Heart disease risk – it's not as simple as just looking at your cholesterol levels!
Cardiovascular disease remains the major killer around the globe being associated with around 17 million deaths annually. In Australia alone, one person dies every 12 minutes from this condition. Typically, when you considering the causes of heart disease, high cholesterol and, to a lesser extent, high blood pressure are felt to be the major factors in this disease.
But, over the past few decades, our knowledge in this area has burgeoned. The commonest cause of cardiovascular disease is atherosclerosis, the progressive build-up of fat, inflammatory cells and calcification in the walls of our arteries for decades occuring before the plaques rupture to cause acute vascular syndromes such as heart attack and stroke. The vast majority of people living in the modern world develop some degree of atherosclerosis as they age and clinically this takes decades to develop with most people with clinical heart disease manifesting over the age of 50.
Firstly, let me make the point that severe atherosclerosis is all genetic but as I have said repeatedly, it is your genes that loads the gun and your environment that pulls the trigger. Two recent interesting studies have highlighted the importance of environmental factors as precipitants for heart disease with a number of other studies showing that there are a number of factors from pre-cradle to grave that influence this condition.
High blood pressure at the initial assessment was associated with a 33% higher risk for thickened arteries 11 years later but if the BP was high at both assessments this became a 63% increased risk and obesity at both examinations led to a 53% greater risk. Firstly, BP is hardly checked in childhood and I'm not sure (as a practising adult cardiologist who does not see children as patients) how often weight is measured in young children and addressed by their treating doctors.
It is disturbing to think that poor eating habits and lack of exercise, contributing to obesity and hypertension in children is already impacting on their arteries. This is a salient warning that we should be focusing on good life habits and health, probably prior to conception. Educating the public as to the vital importance of healthy lifestyle practices throughout their entire lives is probably the most crucial step. It is also somewhat disturbing to realise that the examples you show to your children may also impact on their lifetime health.
Another unrelated but very interesting study has just been published from the University of Queensland looking at the link between hot flushing, night sweats and cardiovascular risk. Hot flushing and night sweats are known as vasomotor symptoms or VMS. This study showed that women who suffer significant VMS have an increased risk for cardiovascular disease by around 70%. For those women who are experiencing these symptoms but have not progressed through menopause the risk increases 40%.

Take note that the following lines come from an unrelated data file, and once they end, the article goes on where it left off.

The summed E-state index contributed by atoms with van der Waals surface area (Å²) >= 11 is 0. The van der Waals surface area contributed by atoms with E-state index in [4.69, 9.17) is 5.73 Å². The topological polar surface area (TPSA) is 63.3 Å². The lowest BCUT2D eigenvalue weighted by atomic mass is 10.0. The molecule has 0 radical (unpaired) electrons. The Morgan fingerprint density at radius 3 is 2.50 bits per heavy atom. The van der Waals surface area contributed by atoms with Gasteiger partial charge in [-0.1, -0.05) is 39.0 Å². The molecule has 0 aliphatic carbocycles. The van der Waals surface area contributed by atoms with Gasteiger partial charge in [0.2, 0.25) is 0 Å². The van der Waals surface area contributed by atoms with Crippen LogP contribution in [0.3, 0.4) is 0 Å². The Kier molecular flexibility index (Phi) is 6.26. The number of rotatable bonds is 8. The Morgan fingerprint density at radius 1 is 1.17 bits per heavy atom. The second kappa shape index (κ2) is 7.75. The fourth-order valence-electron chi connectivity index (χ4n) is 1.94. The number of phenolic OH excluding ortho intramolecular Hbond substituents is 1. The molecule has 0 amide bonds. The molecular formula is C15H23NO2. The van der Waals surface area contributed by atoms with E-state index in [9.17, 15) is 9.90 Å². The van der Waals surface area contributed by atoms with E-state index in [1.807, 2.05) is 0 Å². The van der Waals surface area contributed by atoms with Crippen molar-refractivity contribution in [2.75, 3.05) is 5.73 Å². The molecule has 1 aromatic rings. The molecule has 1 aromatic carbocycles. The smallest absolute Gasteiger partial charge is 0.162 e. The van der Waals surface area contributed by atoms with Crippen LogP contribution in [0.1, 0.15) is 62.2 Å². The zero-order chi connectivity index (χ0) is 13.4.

Interestingly the risk is more related to the severity of the hot flushing rather than the frequency or duration. In the women who reported severe VMS the risk doubled for non-fatal cardiovascular events, such as a heart attack, compared with women who experienced no significant hot flushing. The study looked at 24,000 women in Australia, the US and the UK and with follow up between age 40 up to age 60.
There was no good explanation given for this link but there is clearly an hormonal connection. Oestrogen is one of the main vasodilator (artery opening) hormones and one of the explanations given as to why the risk for cardiovascular disease in pre-menopausal women is relatively low. Men and women experience heart disease in equal proportions but women tend to experience heart disease 10 years after men, felt to be because of protection from hormones.
Some experts in the area believe it is the variation between oestrogen and progesterone levels that leads to vascular instability and it may be that this variation promotes higher rates of VMS. An interesting study, which has not been performed as yet, could examine the link between hormone replacement therapy and heart attack risk, performed around the time of menopause.
Over 20 years ago, many of the observational trials clearly suggested that women who took hormone replacement therapy were at much lower risk for cardiovascular disease. But, a large, randomised trial known as the Women's Health Initiative suggested that hormone replacement therapy increased cardiovascular risk. The obvious problem with this trial was a number of women involved were treated with hormone replacement therapy, sometimes as long as 15 years after the end of menopause, which, in my view, is physiologic nonsense as the trial should have only been performed in women around the time of menopausal onset.
I believe it would be sensible to have a trial of involving women with significant VMS and randomise those women to hormone replacement therapy over at least five years, and preferably 10, to determine whether there is any vascular benefit and, of course, harm from other comorbid conditions.
The problem with all aspects of life is that one size never fits all and as science becomes more sophisticated, it is my opinion we are moving rapidly towards the era of personalised medicine where we will be able to assess an individual’s genome to determine what therapies are appropriate for that particular person.
The prevention and management of cardiovascular disease over the past few decades has become incredibly effective and sophisticated but, watch this space, as I believe the next decade will see the management of all conditions being taken to the next level.